Wednesday, October 14, 2009

Only Geographers Are Afraid of Blank Spots

It is not just that there are blank spots on satellite maps out there that must terrify a geographer. It is that, after centuries of a Euro-declared Age of Exploration, there are concerted efforts to take away the precariously built-up bits of knowledge, the lovingly tabulated, mapped, and abstracted creases of mountain valleys and the twisty hidden jogging paths of the world's rivers. By taking away and editing from "the original negatives", you are not just obscuring a secret; to a geographer, it must be like the deletion of information.

A blank spot on a map used to mean, of course, something different - terra incognito. The presence of secrets indicated by a blank map suggests, instead, that everything that can be discovered, had already been discovered - which is precisely how the profession of geographer has changed from a cartographer-extra to the myriad specialties Paglen's book discusses. On a finite world, with all the information already uncovered, blank spots indicate spatial deletions. Blank spots somewhere else, however, suggest frontiers.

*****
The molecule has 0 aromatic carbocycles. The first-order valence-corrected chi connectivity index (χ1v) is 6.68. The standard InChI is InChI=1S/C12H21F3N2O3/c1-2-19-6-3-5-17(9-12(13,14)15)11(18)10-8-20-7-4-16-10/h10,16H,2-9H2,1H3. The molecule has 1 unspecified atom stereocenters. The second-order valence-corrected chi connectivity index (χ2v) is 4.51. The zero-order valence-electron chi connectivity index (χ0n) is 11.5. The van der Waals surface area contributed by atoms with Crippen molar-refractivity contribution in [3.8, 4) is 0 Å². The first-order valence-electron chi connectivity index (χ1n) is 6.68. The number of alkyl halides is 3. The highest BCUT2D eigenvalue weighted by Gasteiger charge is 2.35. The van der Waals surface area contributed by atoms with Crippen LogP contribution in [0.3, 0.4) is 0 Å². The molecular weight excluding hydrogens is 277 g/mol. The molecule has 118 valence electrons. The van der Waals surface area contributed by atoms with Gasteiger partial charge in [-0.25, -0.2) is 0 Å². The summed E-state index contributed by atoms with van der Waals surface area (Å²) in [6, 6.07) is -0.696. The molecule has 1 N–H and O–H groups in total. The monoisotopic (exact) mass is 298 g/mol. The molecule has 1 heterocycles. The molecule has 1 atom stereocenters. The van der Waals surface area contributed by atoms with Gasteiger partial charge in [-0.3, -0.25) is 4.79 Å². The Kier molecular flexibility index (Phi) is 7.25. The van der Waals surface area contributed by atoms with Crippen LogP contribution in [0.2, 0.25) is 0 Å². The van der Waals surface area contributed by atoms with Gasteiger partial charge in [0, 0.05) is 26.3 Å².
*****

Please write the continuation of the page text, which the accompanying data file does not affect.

Blank within the discovered suggests obscurity and secrecy, something sinister that has been deliberately covered back up or furtively skirted around. Blank spots on a canvas of nothing suggests a horizon to be pierced. To map this cognitively, anything blank is a gap in knowledge, not so much a darkly held secret to be probed. To suggest that, despite how we might imagine the world as a geographical plane, there can be such a thing as infinite knowledge to be aware of the gaps within is, sadly, hubristic.

But which brings me, in a way, to conspiracies. Why would a non-geographer be interested in blank spots on a map? Helpfully, for those who professions aren't being purposefully destroyed, we can imagine something just as sinister. Secrets in themselves do not generate interest; the room you are in may be said to contain "secrets" from where the remote is (nobody knows!), to who slept with whom here 7 years ago (but OMG, don't tell). Secrets, like classified information, to be of any interest, must be usable knowledge and, furthermore, there must be effectual demand for that knowledge. Secret knowledge that we don't understand is of no practical reason. The secrets of fusion power generation at ITER make no sense to me, even if I were to get a copy of their readouts. Secrets gain their power - in the Foucauldian sense - only if they arouse curiosity.

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